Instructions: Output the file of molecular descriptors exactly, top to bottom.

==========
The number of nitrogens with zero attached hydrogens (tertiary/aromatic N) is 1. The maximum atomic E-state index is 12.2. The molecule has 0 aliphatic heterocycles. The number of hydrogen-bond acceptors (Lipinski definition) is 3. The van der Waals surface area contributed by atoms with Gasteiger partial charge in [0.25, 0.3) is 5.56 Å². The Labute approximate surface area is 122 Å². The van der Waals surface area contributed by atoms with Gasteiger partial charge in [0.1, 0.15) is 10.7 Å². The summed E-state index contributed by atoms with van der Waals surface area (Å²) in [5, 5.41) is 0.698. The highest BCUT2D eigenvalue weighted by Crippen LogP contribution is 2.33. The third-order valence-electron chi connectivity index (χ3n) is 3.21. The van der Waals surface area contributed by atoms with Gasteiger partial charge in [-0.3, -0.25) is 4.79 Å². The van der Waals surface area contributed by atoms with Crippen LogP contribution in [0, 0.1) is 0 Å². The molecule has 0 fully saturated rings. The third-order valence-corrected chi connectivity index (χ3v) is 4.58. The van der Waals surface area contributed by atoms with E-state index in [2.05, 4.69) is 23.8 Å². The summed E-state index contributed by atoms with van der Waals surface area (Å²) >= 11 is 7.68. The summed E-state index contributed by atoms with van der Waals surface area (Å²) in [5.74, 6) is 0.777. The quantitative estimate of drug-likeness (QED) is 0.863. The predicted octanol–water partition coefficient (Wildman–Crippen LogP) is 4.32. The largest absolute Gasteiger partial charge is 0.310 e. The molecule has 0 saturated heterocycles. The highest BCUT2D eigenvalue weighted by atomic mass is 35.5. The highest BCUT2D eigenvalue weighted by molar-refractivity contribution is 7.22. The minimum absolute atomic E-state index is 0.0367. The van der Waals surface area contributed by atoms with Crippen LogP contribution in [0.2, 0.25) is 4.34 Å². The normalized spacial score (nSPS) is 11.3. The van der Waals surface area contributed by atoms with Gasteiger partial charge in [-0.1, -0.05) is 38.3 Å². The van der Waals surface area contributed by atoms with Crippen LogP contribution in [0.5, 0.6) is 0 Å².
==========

The number of nitrogens with zero attached hydrogens (tertiary/aromatic N) is 1. The maximum atomic E-state index is 12.2. The molecule has 0 aliphatic heterocycles. The number of hydrogen-bond acceptors (Lipinski definition) is 3. The van der Waals surface area contributed by atoms with Gasteiger partial charge in [0.25, 0.3) is 5.56 Å². The Labute approximate surface area is 122 Å². The van der Waals surface area contributed by atoms with Gasteiger partial charge in [0.1, 0.15) is 10.7 Å². The summed E-state index contributed by atoms with van der Waals surface area (Å²) in [5, 5.41) is 0.698. The highest BCUT2D eigenvalue weighted by Crippen LogP contribution is 2.33. The third-order valence-electron chi connectivity index (χ3n) is 3.21. The van der Waals surface area contributed by atoms with Gasteiger partial charge in [-0.3, -0.25) is 4.79 Å². The van der Waals surface area contributed by atoms with Crippen LogP contribution in [0, 0.1) is 0 Å². The molecule has 0 fully saturated rings. The third-order valence-corrected chi connectivity index (χ3v) is 4.58. The van der Waals surface area contributed by atoms with E-state index in [2.05, 4.69) is 23.8 Å². The summed E-state index contributed by atoms with van der Waals surface area (Å²) >= 11 is 7.68. The summed E-state index contributed by atoms with van der Waals surface area (Å²) in [5.74, 6) is 0.777. The quantitative estimate of drug-likeness (QED) is 0.863. The predicted octanol–water partition coefficient (Wildman–Crippen LogP) is 4.32. The largest absolute Gasteiger partial charge is 0.310 e. The molecule has 0 saturated heterocycles. The highest BCUT2D eigenvalue weighted by atomic mass is 35.5. The highest BCUT2D eigenvalue weighted by molar-refractivity contribution is 7.22. The minimum absolute atomic E-state index is 0.0367. The van der Waals surface area contributed by atoms with Crippen LogP contribution in [0.2, 0.25) is 4.34 Å². The normalized spacial score (nSPS) is 11.3. The van der Waals surface area contributed by atoms with Gasteiger partial charge in [-0.1, -0.05) is 38.3 Å². The van der Waals surface area contributed by atoms with Crippen LogP contribution in [0.5, 0.6) is 0 Å².